I married during a sweaty fever of happiness and had been considering distaste for some years when it started. My face and chest began to feel too warm, as if I had run too far. On the morning following our third anniversary I awoke blearily, and padded to the bathroom where I found my mirrored self an impressionist caricature of what I expected. My skin had become my enemy; my self incarcerated within a prison that displayed my unhappiness publicly. I pulled at my features, pressed hard on my cheeks to bring a brief semblance of my previous normality to my face, but the details were all gone. I had to blur my eyes to see my past.
I left our house, and moved like a ghost through the streets, unhappily aware of the sharp three-dimensionality of my surroundings, the microscopic actuality of other people. I took short breaths, the air entering shallowly through my misty nostrils. It was like inhaling through cloth. I needed solitude, and walked quickly to the edge of the town. I passed along deserted roads, scuffing dust, keeping by the high walls in the shadows where I belonged.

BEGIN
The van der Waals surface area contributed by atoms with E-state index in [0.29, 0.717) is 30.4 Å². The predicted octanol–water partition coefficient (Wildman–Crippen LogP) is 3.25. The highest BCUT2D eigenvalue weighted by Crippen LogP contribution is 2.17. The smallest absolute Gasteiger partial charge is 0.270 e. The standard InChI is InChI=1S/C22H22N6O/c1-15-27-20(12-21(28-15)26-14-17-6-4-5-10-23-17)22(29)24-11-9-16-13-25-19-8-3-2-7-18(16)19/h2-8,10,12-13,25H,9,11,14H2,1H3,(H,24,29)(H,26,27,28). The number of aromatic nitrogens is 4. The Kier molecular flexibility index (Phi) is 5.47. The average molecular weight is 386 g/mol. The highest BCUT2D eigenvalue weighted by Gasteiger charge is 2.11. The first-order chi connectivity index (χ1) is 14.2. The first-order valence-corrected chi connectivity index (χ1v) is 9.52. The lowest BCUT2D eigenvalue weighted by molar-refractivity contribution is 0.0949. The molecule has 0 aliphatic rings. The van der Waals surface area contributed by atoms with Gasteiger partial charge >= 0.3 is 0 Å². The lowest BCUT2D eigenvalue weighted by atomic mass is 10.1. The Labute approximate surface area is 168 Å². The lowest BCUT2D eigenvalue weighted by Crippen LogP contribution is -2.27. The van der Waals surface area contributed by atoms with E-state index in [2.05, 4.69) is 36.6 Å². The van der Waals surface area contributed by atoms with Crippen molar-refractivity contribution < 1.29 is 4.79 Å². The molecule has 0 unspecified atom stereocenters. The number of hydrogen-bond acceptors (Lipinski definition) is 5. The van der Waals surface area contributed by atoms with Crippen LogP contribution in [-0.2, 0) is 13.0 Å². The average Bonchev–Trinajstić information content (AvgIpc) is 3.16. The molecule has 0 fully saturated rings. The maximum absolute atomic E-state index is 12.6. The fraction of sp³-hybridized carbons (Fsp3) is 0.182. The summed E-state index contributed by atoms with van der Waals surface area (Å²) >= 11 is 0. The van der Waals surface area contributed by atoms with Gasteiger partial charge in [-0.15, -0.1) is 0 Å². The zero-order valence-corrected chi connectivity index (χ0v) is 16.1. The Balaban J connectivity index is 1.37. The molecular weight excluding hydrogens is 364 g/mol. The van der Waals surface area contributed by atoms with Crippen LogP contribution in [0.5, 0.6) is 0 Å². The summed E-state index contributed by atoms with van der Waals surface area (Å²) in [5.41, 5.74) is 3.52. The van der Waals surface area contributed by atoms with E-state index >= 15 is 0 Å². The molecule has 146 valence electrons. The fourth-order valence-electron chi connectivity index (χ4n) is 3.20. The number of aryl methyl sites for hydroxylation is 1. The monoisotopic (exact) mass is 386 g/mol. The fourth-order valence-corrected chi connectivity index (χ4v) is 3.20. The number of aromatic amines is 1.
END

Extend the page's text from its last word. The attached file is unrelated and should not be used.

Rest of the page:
It got late, and I worried that the dusk would assimilate me, that I would disperse like blood in the ocean. Reluctantly I returned home. My wife greeted me, and asked after my day. She talked for a while, but I didn't really hear what she said. I sat, morosely prodding at my face, unwilling to look at her eyes. I knew she would be squinting, making small head movements in an effort to force me into focus.
We divorced quite soon after. For a long time I thought that I understood why, but when I asked her one afternoon when we met in a cafe, she said I had got it wrong. It wasn't that, she said. It wasn't that at all.